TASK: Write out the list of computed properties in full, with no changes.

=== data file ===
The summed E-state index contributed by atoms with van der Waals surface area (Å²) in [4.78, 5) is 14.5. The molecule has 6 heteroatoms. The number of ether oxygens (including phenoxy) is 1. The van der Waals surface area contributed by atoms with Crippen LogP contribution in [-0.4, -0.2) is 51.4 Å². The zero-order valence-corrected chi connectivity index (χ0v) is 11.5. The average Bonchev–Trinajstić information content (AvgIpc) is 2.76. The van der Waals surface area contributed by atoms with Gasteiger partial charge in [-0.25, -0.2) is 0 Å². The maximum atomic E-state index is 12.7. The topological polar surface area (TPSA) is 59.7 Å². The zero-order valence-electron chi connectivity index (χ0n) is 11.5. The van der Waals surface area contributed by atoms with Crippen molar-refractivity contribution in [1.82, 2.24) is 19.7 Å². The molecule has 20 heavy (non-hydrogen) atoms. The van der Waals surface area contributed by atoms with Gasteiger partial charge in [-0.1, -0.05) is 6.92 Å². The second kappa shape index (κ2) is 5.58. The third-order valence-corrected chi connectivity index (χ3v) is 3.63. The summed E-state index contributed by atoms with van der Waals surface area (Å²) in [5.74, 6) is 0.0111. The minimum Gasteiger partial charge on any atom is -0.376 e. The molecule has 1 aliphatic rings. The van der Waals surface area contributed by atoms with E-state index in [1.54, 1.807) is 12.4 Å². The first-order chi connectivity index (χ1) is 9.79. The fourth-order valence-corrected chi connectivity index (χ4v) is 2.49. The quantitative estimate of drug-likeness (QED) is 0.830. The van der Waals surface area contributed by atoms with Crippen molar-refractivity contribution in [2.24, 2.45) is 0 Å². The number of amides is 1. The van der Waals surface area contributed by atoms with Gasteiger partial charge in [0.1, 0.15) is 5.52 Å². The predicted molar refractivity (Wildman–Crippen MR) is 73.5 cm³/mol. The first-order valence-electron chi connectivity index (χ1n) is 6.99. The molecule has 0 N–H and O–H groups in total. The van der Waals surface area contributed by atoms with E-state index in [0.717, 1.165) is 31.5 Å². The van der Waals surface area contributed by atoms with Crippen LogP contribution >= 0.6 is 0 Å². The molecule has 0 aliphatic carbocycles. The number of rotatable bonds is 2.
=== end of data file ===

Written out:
The summed E-state index contributed by atoms with van der Waals surface area (Å²) in [4.78, 5) is 14.5. The molecule has 6 heteroatoms. The number of ether oxygens (including phenoxy) is 1. The van der Waals surface area contributed by atoms with Crippen LogP contribution in [-0.4, -0.2) is 51.4 Å². The zero-order valence-corrected chi connectivity index (χ0v) is 11.5. The average Bonchev–Trinajstić information content (AvgIpc) is 2.76. The van der Waals surface area contributed by atoms with Gasteiger partial charge in [-0.25, -0.2) is 0 Å². The maximum atomic E-state index is 12.7. The topological polar surface area (TPSA) is 59.7 Å². The zero-order valence-electron chi connectivity index (χ0n) is 11.5. The van der Waals surface area contributed by atoms with Crippen molar-refractivity contribution in [1.82, 2.24) is 19.7 Å². The molecule has 20 heavy (non-hydrogen) atoms. The van der Waals surface area contributed by atoms with Gasteiger partial charge in [-0.1, -0.05) is 6.92 Å². The second kappa shape index (κ2) is 5.58. The third-order valence-corrected chi connectivity index (χ3v) is 3.63. The summed E-state index contributed by atoms with van der Waals surface area (Å²) in [5.74, 6) is 0.0111. The minimum Gasteiger partial charge on any atom is -0.376 e. The molecule has 1 aliphatic rings. The van der Waals surface area contributed by atoms with E-state index in [1.54, 1.807) is 12.4 Å². The first-order chi connectivity index (χ1) is 9.79. The fourth-order valence-corrected chi connectivity index (χ4v) is 2.49. The quantitative estimate of drug-likeness (QED) is 0.830. The van der Waals surface area contributed by atoms with Crippen molar-refractivity contribution in [2.24, 2.45) is 0 Å². The number of amides is 1. The van der Waals surface area contributed by atoms with Gasteiger partial charge in [0.1, 0.15) is 5.52 Å². The predicted molar refractivity (Wildman–Crippen MR) is 73.5 cm³/mol. The first-order valence-electron chi connectivity index (χ1n) is 6.99. The molecule has 0 N–H and O–H groups in total. The van der Waals surface area contributed by atoms with E-state index in [0.717, 1.165) is 31.5 Å². The van der Waals surface area contributed by atoms with Crippen LogP contribution >= 0.6 is 0 Å². The molecule has 0 aliphatic carbocycles. The number of rotatable bonds is 2.